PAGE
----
unshare - disassociate parts of the process execution context
int unshare(int flags);
unshare() allows a process to disassociate parts of its execution
context that are currently being shared with other processes. Part of
the execution context, such as the mount namespace, is shared
implicitly when a new process is created using fork(2) or vfork(2),
while other parts, such as virtual memory, may be shared by explicit
request when creating a process using clone(2).
The main use of unshare() is to allow a process to control its shared
execution context without creating a new process.
The flags argument is a bit mask that specifies which parts of the
execution context should be unshared. This argument is specified by
ORing together zero or more of the following constants:
Reverse the effect of the clone(2) CLONE_FILES flag. Unshare
the file descriptor table, so that the calling process no longer
shares its file descriptors with any other process.
Reverse the effect of the clone(2) CLONE_FS flag. Unshare file
system attributes, so that the calling process no longer shares
its root directory, current directory, or umask attributes with
any other process. chroot(2), chdir(2), or umask(2)
This flag has the same effect as the clone(2) CLONE_NEWNS flag.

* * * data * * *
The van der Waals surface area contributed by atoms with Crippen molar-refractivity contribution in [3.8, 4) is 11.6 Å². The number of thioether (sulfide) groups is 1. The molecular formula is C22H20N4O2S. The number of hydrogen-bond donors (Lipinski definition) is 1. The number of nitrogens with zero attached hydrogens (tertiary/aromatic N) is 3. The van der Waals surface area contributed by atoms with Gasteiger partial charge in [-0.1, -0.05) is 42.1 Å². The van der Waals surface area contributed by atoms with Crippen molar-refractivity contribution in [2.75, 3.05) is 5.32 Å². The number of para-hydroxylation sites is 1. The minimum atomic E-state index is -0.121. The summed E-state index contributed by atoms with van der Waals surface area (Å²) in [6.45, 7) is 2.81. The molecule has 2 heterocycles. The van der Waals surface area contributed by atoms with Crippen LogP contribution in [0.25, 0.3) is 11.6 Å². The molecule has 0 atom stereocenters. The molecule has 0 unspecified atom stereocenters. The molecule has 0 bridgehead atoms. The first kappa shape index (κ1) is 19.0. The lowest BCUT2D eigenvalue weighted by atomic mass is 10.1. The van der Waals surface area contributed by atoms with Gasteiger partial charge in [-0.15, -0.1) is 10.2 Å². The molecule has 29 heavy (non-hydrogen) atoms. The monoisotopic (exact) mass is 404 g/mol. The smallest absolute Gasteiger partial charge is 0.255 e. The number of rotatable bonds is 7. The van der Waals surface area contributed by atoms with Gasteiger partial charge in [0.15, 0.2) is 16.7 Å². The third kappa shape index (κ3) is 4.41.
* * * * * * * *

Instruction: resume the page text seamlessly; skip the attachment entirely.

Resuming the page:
Unshare the mount namespace, so that the calling process has a
private copy of its namespace which is not shared with any other
process. Specifying this flag automatically implies CLONE_FS as
If flags is specified as zero, then unshare() is a no-op; no changes
are made to the calling process’s execution context.
On success, zero returned. On failure, -1 is returned and errno is set
to indicate the error.
EINVAL An invalid bit was specified in flags.
ENOMEM Cannot allocate sufficient memory to copy parts of caller’s
context that need to be unshared.
EPERM flags specified CLONE_NEWNS but the calling process was not
privileged (did not have the CAP_SYS_ADMIN capability).
The unshare() system call was added to Linux in kernel 2.6.16.
The unshare() system call is Linux-specific.
Not all of the process attributes that can be shared when a new process
is created using clone(2) can be unshared using unshare(). In
particular, as at kernel 2.6.16, unshare() does not implement flags
that reverse the effects of CLONE_SIGHAND, CLONE_SYSVSEM, CLONE_THREAD,
or CLONE_VM. Such functionality may be added in the future, if
clone(2), fork(2), vfork(2), Documentation/unshare.txt
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